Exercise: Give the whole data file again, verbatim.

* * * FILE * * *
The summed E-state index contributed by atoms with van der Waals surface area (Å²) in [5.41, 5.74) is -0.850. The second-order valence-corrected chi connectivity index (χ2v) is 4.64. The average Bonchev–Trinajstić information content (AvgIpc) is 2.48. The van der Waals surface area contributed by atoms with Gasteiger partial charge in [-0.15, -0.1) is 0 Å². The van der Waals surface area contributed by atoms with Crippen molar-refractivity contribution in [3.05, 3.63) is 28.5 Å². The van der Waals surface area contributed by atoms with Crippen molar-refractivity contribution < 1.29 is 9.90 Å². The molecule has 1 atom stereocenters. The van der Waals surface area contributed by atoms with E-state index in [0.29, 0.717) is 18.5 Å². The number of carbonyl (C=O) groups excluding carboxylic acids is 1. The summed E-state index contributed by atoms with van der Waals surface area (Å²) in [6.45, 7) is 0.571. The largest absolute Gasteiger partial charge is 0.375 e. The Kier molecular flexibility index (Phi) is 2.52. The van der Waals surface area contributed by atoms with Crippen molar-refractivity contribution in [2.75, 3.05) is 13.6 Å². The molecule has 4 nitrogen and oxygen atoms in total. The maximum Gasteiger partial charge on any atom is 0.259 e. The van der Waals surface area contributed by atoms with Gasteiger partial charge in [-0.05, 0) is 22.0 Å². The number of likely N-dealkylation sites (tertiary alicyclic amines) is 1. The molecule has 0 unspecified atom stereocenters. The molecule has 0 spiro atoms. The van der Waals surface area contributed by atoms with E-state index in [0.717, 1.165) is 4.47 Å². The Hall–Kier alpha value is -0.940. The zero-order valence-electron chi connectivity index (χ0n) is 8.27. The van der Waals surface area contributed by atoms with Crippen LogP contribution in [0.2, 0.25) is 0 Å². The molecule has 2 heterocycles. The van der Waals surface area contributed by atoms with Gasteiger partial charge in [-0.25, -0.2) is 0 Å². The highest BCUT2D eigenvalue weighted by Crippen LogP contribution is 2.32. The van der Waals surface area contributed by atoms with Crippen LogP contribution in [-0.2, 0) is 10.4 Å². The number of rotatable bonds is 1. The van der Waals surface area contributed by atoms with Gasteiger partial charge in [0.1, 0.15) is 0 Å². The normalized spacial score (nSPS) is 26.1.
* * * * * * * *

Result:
The summed E-state index contributed by atoms with van der Waals surface area (Å²) in [5.41, 5.74) is -0.850. The second-order valence-corrected chi connectivity index (χ2v) is 4.64. The average Bonchev–Trinajstić information content (AvgIpc) is 2.48. The van der Waals surface area contributed by atoms with Gasteiger partial charge in [-0.15, -0.1) is 0 Å². The van der Waals surface area contributed by atoms with Crippen molar-refractivity contribution in [3.05, 3.63) is 28.5 Å². The van der Waals surface area contributed by atoms with Crippen molar-refractivity contribution < 1.29 is 9.90 Å². The molecule has 1 atom stereocenters. The van der Waals surface area contributed by atoms with E-state index in [0.29, 0.717) is 18.5 Å². The number of carbonyl (C=O) groups excluding carboxylic acids is 1. The summed E-state index contributed by atoms with van der Waals surface area (Å²) in [6.45, 7) is 0.571. The largest absolute Gasteiger partial charge is 0.375 e. The Kier molecular flexibility index (Phi) is 2.52. The van der Waals surface area contributed by atoms with Crippen molar-refractivity contribution in [2.75, 3.05) is 13.6 Å². The molecule has 4 nitrogen and oxygen atoms in total. The maximum Gasteiger partial charge on any atom is 0.259 e. The van der Waals surface area contributed by atoms with Gasteiger partial charge in [-0.05, 0) is 22.0 Å². The number of likely N-dealkylation sites (tertiary alicyclic amines) is 1. The molecule has 0 unspecified atom stereocenters. The molecule has 0 spiro atoms. The van der Waals surface area contributed by atoms with E-state index in [0.717, 1.165) is 4.47 Å². The Hall–Kier alpha value is -0.940. The zero-order valence-electron chi connectivity index (χ0n) is 8.27. The van der Waals surface area contributed by atoms with Crippen LogP contribution in [0.2, 0.25) is 0 Å². The molecule has 2 heterocycles. The van der Waals surface area contributed by atoms with Gasteiger partial charge in [-0.25, -0.2) is 0 Å². The highest BCUT2D eigenvalue weighted by Crippen LogP contribution is 2.32. The van der Waals surface area contributed by atoms with Crippen LogP contribution in [-0.2, 0) is 10.4 Å². The number of rotatable bonds is 1. The van der Waals surface area contributed by atoms with Gasteiger partial charge in [0.1, 0.15) is 0 Å². The normalized spacial score (nSPS) is 26.1.